Millennium Snow, Vols. 1 & 2

After falling in love with Bisco Hatori’s amazing series Ouran High School Host Club, it was simply a given that Millennium Snow be put onto the shorter end of my to-read list. Following the lives of a sickly teen and the vampire boy who begrudgingly befriends her, the manga grabs hold of a premise that should make you want to roll your eyes, then spins it into a sound tale that is refreshing in its honesty and simplicity.

Considering pop culture’s recent infatuation with the whole vampire/werewolf storyline, I couldn’t help but feel a bit of skepticism while traipsing through Millennium Snow. Thankfully, it didn’t take long to gain trust in the originality of what sat in front of me. It seems that Bisco Hatori’s thing is to write meaningful stories where lonely and hurt people are able to find significance within themselves and others, simply by learning to trust and letting people in. And it works.

Volume 1: Seventeen year old Chiyuki is a girl whose life is dictated by a heart condition that has everyone thinking that she is not long for this world. Life gets a little more interesting when she meets Toya, an anemic vampire who prefers to live off of standard food, as opposed to choosing a human partner who in turn for being his own personal blood bank, would live as long as Toya does–about 1,000 years. Refusing to ask anyone to share such a long and lonely existence, Toya tries to maintain an arrogant attitude, as well as living by the mantra that humans are weaker creatures who will just end up dying and leaving him all alone.

Seeing through his facade, Chiyuki becomes adamant about making a connection with Toya, despite his penchant for insulting both her ditzy personality and her human fragility. Regardless of how he behaves, Toya is unable or unwilling to leave her alone, and therefore goes along when Chiyuki enrolls him into her high school. The result is oftentimes amusing, and both Chiyuki and Toya’s individual charms start to come into play.

Enter into the picture Satsuki, a popular and obnoxious student with secrets of his own, and we now have the making of a love triangle. With Satsuki’s eye on Chiyuki, it isn’t long before he’s revealed to be a werewolf, albeit not happily so. Doing what he can to be normal, it’s Chiyuki who helps him toward epiphany, and he ends up falling in love with her. Toya, of course, is not too happy with it all.

The first volume of Millennium Snow ended up being short and sweet, with an entertaining ending with which to segue into Volume Two. Yes, the story might be a classic shojo setup, but I found it to be fantastic, no less.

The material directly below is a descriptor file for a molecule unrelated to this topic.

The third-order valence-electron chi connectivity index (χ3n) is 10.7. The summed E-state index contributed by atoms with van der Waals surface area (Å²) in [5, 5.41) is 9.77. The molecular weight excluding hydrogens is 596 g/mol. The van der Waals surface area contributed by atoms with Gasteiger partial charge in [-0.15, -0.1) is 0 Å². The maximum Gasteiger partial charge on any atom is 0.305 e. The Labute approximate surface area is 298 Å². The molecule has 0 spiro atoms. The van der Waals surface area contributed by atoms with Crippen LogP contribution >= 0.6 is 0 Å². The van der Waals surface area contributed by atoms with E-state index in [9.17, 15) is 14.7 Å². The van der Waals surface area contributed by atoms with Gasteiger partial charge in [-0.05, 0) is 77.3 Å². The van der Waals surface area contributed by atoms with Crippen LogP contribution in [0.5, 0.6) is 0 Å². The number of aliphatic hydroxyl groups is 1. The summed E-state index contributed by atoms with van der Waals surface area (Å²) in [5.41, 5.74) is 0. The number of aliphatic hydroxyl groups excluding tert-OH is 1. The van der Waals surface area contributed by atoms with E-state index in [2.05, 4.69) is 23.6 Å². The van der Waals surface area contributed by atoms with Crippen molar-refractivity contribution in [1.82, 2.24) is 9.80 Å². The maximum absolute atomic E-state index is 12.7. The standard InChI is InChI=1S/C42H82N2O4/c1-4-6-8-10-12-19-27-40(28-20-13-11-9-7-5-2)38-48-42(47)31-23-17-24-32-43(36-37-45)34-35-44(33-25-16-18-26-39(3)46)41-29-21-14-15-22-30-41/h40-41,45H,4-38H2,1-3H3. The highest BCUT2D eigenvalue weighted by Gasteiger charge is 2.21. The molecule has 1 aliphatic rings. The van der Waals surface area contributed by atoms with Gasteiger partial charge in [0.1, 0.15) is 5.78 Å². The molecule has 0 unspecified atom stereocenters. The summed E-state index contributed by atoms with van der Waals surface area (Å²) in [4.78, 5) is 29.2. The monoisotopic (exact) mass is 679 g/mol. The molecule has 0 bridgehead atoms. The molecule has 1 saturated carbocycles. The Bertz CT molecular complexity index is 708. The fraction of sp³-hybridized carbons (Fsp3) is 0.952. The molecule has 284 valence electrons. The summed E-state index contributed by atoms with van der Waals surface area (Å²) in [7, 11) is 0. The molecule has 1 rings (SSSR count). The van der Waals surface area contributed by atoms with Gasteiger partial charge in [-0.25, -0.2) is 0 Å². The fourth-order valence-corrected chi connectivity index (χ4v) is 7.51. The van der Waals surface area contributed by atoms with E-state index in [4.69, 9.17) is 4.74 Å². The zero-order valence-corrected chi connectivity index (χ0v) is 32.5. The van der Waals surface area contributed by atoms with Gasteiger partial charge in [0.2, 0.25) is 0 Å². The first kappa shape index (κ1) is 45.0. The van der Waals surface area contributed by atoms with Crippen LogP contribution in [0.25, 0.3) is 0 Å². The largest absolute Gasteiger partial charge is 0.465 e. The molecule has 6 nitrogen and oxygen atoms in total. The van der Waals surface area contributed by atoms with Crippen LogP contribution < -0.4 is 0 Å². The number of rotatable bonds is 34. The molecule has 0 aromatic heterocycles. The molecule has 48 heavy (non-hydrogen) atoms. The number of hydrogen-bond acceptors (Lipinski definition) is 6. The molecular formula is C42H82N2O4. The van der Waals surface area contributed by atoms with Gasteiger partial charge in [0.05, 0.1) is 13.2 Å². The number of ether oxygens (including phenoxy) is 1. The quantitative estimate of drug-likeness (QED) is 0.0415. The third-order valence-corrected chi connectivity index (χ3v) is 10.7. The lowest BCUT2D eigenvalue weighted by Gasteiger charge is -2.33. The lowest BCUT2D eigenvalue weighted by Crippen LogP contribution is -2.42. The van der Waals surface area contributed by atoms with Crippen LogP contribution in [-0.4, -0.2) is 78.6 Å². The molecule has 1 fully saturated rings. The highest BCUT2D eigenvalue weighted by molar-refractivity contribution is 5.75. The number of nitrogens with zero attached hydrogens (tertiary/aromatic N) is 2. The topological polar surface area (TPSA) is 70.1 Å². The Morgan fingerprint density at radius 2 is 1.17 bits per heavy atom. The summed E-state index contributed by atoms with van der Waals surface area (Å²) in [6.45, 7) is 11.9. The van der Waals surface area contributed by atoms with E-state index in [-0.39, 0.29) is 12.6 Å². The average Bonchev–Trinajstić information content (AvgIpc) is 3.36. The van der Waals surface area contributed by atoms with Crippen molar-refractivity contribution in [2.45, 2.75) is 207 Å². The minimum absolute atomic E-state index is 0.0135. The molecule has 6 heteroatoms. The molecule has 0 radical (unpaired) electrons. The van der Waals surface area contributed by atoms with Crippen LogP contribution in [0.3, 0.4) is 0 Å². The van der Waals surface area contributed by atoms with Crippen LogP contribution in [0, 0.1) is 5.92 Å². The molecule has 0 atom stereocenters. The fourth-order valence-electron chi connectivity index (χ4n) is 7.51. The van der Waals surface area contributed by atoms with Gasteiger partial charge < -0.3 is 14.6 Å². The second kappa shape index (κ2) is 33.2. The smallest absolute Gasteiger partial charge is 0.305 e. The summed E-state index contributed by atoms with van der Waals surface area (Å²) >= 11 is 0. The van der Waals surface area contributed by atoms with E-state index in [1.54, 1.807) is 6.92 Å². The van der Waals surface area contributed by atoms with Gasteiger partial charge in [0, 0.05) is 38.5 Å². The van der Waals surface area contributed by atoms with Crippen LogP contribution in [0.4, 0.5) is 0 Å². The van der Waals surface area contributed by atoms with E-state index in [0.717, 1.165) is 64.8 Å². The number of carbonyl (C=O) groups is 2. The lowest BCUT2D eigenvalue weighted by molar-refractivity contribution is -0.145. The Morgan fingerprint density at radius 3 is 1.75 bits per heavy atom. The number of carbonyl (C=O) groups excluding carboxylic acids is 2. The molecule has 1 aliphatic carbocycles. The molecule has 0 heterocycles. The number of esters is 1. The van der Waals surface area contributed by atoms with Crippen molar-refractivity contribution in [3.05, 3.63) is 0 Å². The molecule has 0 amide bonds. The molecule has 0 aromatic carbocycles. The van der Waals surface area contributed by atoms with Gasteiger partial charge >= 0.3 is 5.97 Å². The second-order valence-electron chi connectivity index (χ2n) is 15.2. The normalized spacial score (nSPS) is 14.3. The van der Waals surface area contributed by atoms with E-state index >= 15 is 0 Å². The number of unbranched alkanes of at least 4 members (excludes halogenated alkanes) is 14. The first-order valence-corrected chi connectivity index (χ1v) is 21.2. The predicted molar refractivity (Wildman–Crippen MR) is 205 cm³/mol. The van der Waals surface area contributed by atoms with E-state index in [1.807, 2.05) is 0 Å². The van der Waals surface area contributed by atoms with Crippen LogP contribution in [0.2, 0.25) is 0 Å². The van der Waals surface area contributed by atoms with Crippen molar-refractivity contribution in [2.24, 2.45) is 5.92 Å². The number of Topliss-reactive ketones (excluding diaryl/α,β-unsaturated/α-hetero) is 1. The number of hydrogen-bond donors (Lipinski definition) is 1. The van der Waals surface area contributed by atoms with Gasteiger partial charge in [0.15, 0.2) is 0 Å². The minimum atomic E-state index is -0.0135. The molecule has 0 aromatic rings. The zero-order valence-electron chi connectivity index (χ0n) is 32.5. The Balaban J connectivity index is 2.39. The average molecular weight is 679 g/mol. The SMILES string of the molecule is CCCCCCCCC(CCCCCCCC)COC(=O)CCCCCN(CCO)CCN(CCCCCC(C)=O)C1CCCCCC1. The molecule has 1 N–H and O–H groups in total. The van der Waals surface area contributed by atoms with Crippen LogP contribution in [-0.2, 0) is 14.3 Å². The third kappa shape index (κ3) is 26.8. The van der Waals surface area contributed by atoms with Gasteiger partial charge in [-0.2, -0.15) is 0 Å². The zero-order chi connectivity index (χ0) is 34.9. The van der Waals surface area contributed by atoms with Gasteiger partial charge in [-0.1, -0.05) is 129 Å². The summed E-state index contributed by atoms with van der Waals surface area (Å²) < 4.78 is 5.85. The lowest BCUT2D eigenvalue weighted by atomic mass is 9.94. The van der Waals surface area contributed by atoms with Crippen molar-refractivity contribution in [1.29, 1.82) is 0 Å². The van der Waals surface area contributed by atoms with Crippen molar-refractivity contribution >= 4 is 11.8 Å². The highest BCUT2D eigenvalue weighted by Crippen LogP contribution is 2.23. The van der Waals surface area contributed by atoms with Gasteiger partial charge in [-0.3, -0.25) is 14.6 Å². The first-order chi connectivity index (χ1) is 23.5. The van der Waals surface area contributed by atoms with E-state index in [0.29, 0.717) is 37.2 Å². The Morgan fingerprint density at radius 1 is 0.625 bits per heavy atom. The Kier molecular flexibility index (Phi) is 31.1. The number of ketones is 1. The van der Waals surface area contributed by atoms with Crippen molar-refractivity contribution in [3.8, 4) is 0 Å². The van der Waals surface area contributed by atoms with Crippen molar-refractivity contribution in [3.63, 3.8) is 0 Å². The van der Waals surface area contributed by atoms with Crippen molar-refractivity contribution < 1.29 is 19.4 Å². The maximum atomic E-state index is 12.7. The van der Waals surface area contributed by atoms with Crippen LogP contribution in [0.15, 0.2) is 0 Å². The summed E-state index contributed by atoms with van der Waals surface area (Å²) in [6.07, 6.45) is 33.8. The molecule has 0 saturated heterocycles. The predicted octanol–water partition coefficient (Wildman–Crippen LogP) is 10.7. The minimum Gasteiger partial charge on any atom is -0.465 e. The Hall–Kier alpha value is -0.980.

In addition to delivering a good first series, Bisco Hatori graces readers with her manga debut, A Romance of One Moment, which appeared in LaLa DX. It’s a lovely story, but that is a post for another time.

Volume 2: Continuing on with the annoyed-jealous-guy versus confident-happy-guy love triangle theme, Chiyuki remains the diplomat of the group. The three of them head off to the Alps for a little vacation, only to end up lost in the mountains. A little arbitrary, but we’ll go with it. Mainly because that’s how the group ends up finding respite in an old mansion sitting in the middle of nowhere. As it turns out, the mansion is frozen in time due to the loneliness and anger felt by the ghost of the little girl who used to live there. It’s a nice little twist to an otherwise normal story, and again, the supernatural elements are fitting and in no way overdone.

Moving forward with the story, Chiyuki, Toya and Satsuki begin to settle into the day-to-day aspects of high school existence. Things are pretty standard until the arrival of Chiyuki’s cousin, Kei, whose been away at college in America. Having told Chiyuki that he’s been studying English, Kei’s actually studying to become a cardiologist in order to one day save his cousin. Unreasonably overprotective, Kei does not take well to these new male friends, and eventually comes to blows with Toya. It’s while dealing with Chiyuki’s slightly unhinged cousin that readers are able to really see Toya begin to come into his own. Not only are his feelings for her becoming more apparent, but his actions and words become more deliberate. Sure, he’s still throwing Chiyuki the occasional insult, but he’s also gaining comfort and insight into who he is; and while he’s still putting Chiyuki’s needs before his own, it’s clear that Toya has come to a place where he’s willing to protect and fight for what he wants (read: Chiyuki).

With a mere three volumes of Millennium Snow published, and only two of those being available in English, I am definitely left wanting for more. With a Japanese release date of 2002, it was still 2007 before Volume Two was made available in English. With Volume Three having only been released earlier this year, I can only imagine how long it will take for it to make its way Stateside.

I’m sure it will be well worth the wait. I’m excited to see the difference that a decade has made with Bisco Hatori’s artwork. Early on, the bodily proportions of characters can occasionally distract from the story, though this is just a minor setback. The range of emotions and humor that her artwork conveys definitely outweighs any negatives.

With Japan having released Volume Three of Millennium Snow as recently as August 2013, I’m crossing my fingers that it does not take five or six years for Viz to bring the series to North America.

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